To engage the world in science learning, David Jaffe (pictured, right) created intuitive and affordable online lab experiences for students, enabling them to earn credit toward their degrees. Of greater importance, he hopes his labs encourage exploration, inquiry and ultimately, depth of understanding.

Victor: What is it, exactly? Who made it?

David: Late Nite Labs creates immersive science learning  experiences online. Right now, our products are used as curriculum products in higher education and high schools, in blended learning and online learning settings. As of the fall semester, we’re in about 150 schools across the U.S., with a few international customers as well.

I’m the founder and CEO of Late Nite Labs. The other key members of the management team are Harris Goodman (pictured, middle), Chief of Corporate Development, and Ovi Jacob, Chief Operating Officer (pictured, left).

Victor: What does it do? What are the benefits?

David: Students enter a virtual science lab and perform simulated science experiments, in Biology, Chemistry, Earth Science and Physics. Each lab comes equipped with all the materials, instruments, and chemicals you’d find in a traditional lab, only digital. The labs are  either stationed at a simulated lab bench, or out on location—at a pond, on a glacier or perhaps in a shop.Each lab comes with a guiding ‘lab-notebook’, which contains a background, as well as a framework for the procedures. All 150+ labs in our library are fully customizable.

Some of the benefits are at the students level—engagement, always-on, affordability, and ease of use. There are all institutional benefits, including time restraints, cost efficiency and ease of use. Our content empowers the teacher to use our technology to drive a great science course.

Victor: How is it unique from other similar products/services? What companies do you see as in the same market?  

David: Firstly, a main point of differentiation is that our ‘virtual labs’ are not step by step automated processes. The student is in full control of the environment. Late Nite Labs does not just deliver out-of-the-box virtual science labs—we have built a platform for exploring science in a safe and engaging online environment. For example, if a student doesn’t follow any of the procedures he’s given in the lab manual, he won’t get an error message, he’ll get the result of what he did. Many online labs offer digital microscopes. We go a step further, allowing students to stain and prep their own slides, before loading them onto our microscope.

As well, our labs expose students to lots of science content they would not be able to see in a traditional environment. For example, our bacteria lab might use e-coli, or another dangerous substance. In our Chem lab, it’s not uncommon to see mixtures explode, or smoke up a room. As well, there’s lots of expensive instruments students would not have access to without Late Nite Labs. For example, our DNA labs enable students to conduct electrogel pheresis, and ultimately understand  the outcome of  a paternity test. We think that moves the educational needle.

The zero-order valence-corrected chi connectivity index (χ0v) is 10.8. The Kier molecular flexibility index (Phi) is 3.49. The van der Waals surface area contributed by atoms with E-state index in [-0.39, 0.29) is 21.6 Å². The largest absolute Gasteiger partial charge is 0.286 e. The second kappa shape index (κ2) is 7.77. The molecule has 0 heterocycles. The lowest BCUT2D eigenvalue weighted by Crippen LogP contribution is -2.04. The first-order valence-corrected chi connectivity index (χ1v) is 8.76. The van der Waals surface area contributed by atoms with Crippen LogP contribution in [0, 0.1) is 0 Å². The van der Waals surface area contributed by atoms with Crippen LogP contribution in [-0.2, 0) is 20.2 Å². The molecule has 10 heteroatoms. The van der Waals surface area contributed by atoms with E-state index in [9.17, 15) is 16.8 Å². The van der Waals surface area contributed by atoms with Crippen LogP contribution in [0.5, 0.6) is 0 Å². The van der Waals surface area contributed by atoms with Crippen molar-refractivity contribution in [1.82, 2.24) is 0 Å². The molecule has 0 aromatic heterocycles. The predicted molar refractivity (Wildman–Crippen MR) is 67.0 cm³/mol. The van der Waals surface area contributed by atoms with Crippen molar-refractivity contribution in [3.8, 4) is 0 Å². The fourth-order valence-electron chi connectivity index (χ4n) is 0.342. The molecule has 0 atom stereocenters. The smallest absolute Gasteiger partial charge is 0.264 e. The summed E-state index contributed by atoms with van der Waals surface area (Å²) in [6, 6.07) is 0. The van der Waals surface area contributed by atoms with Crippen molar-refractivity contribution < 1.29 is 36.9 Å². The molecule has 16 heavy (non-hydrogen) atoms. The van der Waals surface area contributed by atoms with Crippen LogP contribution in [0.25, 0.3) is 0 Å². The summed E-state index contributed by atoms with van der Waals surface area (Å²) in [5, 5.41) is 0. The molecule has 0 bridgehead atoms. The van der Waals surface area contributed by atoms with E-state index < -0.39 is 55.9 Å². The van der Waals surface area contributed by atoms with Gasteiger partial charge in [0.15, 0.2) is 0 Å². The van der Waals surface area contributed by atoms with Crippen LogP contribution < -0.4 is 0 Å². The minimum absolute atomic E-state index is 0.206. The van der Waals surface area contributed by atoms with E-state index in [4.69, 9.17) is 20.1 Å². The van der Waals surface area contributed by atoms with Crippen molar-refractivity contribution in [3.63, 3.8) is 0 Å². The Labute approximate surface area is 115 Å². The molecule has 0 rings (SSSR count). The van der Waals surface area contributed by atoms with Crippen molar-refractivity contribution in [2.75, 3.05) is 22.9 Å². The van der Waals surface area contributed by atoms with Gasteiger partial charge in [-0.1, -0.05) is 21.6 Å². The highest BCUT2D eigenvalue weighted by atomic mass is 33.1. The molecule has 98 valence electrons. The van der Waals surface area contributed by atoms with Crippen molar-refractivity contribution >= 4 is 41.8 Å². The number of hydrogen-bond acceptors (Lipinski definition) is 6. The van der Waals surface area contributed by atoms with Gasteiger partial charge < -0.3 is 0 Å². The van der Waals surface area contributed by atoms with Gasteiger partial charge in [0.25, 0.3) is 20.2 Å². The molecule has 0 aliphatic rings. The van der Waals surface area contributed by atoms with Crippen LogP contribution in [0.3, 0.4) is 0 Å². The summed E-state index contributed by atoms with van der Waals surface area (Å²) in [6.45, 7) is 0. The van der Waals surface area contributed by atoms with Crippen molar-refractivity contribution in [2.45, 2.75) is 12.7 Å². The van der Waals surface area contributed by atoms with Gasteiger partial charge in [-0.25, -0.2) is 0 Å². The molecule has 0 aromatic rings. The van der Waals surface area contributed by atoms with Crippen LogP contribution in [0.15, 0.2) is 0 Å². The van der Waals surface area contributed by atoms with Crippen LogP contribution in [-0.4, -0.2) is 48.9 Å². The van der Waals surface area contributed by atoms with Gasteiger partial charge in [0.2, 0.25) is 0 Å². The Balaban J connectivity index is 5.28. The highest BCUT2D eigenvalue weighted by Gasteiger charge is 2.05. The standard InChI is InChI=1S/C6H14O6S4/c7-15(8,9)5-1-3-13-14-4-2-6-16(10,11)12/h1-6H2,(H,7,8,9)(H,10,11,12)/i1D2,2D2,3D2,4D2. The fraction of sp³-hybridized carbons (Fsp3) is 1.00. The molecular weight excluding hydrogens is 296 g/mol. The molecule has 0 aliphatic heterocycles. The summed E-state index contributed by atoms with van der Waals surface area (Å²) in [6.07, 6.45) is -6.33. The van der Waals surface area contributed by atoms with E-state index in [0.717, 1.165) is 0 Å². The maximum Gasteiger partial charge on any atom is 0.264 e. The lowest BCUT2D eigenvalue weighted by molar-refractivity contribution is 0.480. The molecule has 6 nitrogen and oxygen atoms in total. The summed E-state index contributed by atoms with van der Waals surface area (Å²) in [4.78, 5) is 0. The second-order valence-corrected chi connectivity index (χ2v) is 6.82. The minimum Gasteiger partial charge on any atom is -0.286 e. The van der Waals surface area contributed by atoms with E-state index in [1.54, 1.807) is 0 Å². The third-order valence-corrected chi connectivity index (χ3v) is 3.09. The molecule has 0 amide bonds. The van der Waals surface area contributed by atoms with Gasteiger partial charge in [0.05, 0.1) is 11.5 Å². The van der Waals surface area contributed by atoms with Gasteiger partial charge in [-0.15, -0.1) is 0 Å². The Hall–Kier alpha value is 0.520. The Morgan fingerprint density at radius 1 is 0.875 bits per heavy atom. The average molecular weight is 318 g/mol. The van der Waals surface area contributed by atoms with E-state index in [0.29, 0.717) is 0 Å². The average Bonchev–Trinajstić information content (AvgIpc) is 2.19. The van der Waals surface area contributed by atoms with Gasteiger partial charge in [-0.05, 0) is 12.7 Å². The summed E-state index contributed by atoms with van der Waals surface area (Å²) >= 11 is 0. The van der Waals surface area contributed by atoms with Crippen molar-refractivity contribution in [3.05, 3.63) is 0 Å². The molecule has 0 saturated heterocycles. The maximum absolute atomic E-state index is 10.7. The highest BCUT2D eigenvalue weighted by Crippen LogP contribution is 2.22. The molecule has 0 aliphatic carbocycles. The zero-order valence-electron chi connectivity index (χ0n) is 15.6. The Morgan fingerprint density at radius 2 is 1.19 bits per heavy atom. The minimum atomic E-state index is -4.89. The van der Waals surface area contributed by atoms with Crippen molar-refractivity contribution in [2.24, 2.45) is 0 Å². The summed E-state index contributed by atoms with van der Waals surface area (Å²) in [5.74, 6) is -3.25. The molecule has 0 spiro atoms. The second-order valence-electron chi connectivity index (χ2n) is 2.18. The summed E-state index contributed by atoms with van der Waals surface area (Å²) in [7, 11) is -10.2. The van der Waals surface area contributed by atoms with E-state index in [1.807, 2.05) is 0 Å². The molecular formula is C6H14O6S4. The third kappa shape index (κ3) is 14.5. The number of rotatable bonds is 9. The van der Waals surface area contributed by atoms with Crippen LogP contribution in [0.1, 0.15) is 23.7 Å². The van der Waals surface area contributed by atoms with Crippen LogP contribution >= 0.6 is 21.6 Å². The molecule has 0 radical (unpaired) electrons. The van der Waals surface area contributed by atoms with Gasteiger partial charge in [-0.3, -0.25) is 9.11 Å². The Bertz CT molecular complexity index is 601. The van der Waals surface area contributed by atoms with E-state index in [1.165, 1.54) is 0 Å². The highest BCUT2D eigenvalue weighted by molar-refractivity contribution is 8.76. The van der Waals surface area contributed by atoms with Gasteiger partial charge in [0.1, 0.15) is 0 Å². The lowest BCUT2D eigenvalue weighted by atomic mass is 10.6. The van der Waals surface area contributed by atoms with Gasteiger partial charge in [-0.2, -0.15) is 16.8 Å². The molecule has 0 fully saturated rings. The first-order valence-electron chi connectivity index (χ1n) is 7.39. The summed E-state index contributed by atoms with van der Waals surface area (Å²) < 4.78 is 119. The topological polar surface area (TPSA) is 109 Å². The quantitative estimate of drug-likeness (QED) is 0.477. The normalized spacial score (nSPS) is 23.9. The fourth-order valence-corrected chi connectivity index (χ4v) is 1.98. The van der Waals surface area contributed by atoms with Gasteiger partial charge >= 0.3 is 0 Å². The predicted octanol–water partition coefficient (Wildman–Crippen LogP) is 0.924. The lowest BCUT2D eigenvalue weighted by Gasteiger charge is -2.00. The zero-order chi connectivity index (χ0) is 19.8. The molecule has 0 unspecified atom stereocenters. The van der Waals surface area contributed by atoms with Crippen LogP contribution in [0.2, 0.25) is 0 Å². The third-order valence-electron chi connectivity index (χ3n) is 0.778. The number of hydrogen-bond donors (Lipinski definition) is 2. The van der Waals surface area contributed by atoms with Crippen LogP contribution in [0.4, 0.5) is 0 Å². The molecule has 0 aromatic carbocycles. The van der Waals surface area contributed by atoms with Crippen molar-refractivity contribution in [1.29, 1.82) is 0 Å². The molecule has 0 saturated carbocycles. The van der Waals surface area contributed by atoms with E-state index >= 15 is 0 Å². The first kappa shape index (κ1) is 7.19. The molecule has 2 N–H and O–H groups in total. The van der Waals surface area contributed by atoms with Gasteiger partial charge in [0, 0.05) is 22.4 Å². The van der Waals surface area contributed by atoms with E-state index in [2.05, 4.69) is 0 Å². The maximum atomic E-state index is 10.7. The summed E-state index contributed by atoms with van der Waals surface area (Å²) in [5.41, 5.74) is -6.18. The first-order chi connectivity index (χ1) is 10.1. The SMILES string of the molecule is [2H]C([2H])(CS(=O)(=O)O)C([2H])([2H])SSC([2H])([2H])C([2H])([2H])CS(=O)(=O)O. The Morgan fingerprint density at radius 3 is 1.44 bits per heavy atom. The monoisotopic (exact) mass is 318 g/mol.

Victor: When was it developed? What is something interesting or relevant about its development history?

David: Late Nite Labs was actually founded in Israel. The company is now based in NYC, but the development history actually begins in suburban Tel Aviv.

Victor: How much does it cost? What are the options?

David: Students purchase access to their unique courses (as designed by their teachers) for $49.95 per semester. There’s no cost for teachers or institutions. We offer 24/7 tech support at no additional cost. There’s no added fees. In the future we’d like to build some consumer options (everything from mobile apps to integrated SmartBoard lessons) which will be priced appropriately to market demand, but right now, all our sales are curriculum tied.

Victor: What are your thoughts on education these days?

David: Education is a great field to be in right now. Change. Excitement. Challenges. It’s all there for the taking. On a more personal note, we’re building something we love and, we hope, making the world a better place at the same time.

One observation we’d point to is that we see lots of innovative edtech companies looking to be “THE PLATFORM FOR…” or the “THE APPSTORE OF…”. We don’t see too many companies actually trying to generate great, new and informative content. That’s an area we feel we can disrupt in, across STEM.

Victor: What is your outlook on the future of education?

David: Stressing inquiry based learning, rather than step-by-step processes. It’s got to adjust to how kids and adults these days live—that means mobile, global and social. And engaging.

Victor: Got a quirky anecdote?

David: Our office is filled with vintage glassware and old lab instrumentation, as well as some off-color science humor posters. Also, at our holiday party, we gave out children’s toys related to each person’s job function—developer’s got legos, marketing people got magic markers, QA got nerf guns.

Victor: Too funny—what did you get?

David: A World Wrestling Championship belt.


Victor Rivero tells the story of 21st-century education transformation. He is the editor-in-chief of EdTech Digest, a magazine about education transformed through technology. He also writes white papers, articles and features for schools, nonprofits and companies in the education marketplace. Write to: